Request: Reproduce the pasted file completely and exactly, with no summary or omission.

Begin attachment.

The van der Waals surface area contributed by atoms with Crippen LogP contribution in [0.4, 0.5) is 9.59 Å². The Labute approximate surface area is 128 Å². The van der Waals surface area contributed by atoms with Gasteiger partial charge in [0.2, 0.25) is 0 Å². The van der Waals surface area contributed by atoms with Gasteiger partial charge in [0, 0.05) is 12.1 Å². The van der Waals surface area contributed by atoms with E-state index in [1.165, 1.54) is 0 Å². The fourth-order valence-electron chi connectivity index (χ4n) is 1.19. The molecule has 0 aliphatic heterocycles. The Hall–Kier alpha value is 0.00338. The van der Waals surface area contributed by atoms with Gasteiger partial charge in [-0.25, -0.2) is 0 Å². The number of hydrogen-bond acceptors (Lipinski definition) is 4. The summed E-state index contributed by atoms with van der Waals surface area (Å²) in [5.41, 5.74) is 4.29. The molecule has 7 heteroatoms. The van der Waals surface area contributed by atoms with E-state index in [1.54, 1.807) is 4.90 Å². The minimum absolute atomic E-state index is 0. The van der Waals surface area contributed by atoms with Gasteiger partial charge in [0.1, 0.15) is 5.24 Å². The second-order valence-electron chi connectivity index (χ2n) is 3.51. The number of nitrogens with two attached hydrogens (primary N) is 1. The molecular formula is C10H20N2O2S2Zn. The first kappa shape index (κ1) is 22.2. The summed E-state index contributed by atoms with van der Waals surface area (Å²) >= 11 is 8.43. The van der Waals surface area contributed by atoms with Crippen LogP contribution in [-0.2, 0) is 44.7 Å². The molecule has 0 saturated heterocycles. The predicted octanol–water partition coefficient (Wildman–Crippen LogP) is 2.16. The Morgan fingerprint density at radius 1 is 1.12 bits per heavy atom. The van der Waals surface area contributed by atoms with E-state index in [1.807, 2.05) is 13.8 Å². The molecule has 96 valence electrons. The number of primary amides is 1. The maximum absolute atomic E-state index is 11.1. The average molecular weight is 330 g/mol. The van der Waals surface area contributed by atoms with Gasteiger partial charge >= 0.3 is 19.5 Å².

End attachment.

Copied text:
The van der Waals surface area contributed by atoms with Crippen LogP contribution in [0.4, 0.5) is 9.59 Å². The Labute approximate surface area is 128 Å². The van der Waals surface area contributed by atoms with Gasteiger partial charge in [0.2, 0.25) is 0 Å². The van der Waals surface area contributed by atoms with Gasteiger partial charge in [0, 0.05) is 12.1 Å². The van der Waals surface area contributed by atoms with E-state index in [1.165, 1.54) is 0 Å². The fourth-order valence-electron chi connectivity index (χ4n) is 1.19. The molecule has 0 aliphatic heterocycles. The Hall–Kier alpha value is 0.00338. The van der Waals surface area contributed by atoms with Gasteiger partial charge in [-0.25, -0.2) is 0 Å². The number of hydrogen-bond acceptors (Lipinski definition) is 4. The summed E-state index contributed by atoms with van der Waals surface area (Å²) in [5.41, 5.74) is 4.29. The molecule has 7 heteroatoms. The van der Waals surface area contributed by atoms with E-state index in [1.54, 1.807) is 4.90 Å². The minimum absolute atomic E-state index is 0. The van der Waals surface area contributed by atoms with Gasteiger partial charge in [0.1, 0.15) is 5.24 Å². The second-order valence-electron chi connectivity index (χ2n) is 3.51. The number of nitrogens with two attached hydrogens (primary N) is 1. The molecular formula is C10H20N2O2S2Zn. The first kappa shape index (κ1) is 22.2. The summed E-state index contributed by atoms with van der Waals surface area (Å²) >= 11 is 8.43. The van der Waals surface area contributed by atoms with Crippen LogP contribution in [-0.2, 0) is 44.7 Å². The molecule has 0 saturated heterocycles. The predicted octanol–water partition coefficient (Wildman–Crippen LogP) is 2.16. The Morgan fingerprint density at radius 1 is 1.12 bits per heavy atom. The van der Waals surface area contributed by atoms with E-state index in [1.807, 2.05) is 13.8 Å². The molecule has 96 valence electrons. The number of primary amides is 1. The maximum absolute atomic E-state index is 11.1. The average molecular weight is 330 g/mol. The van der Waals surface area contributed by atoms with Gasteiger partial charge >= 0.3 is 19.5 Å².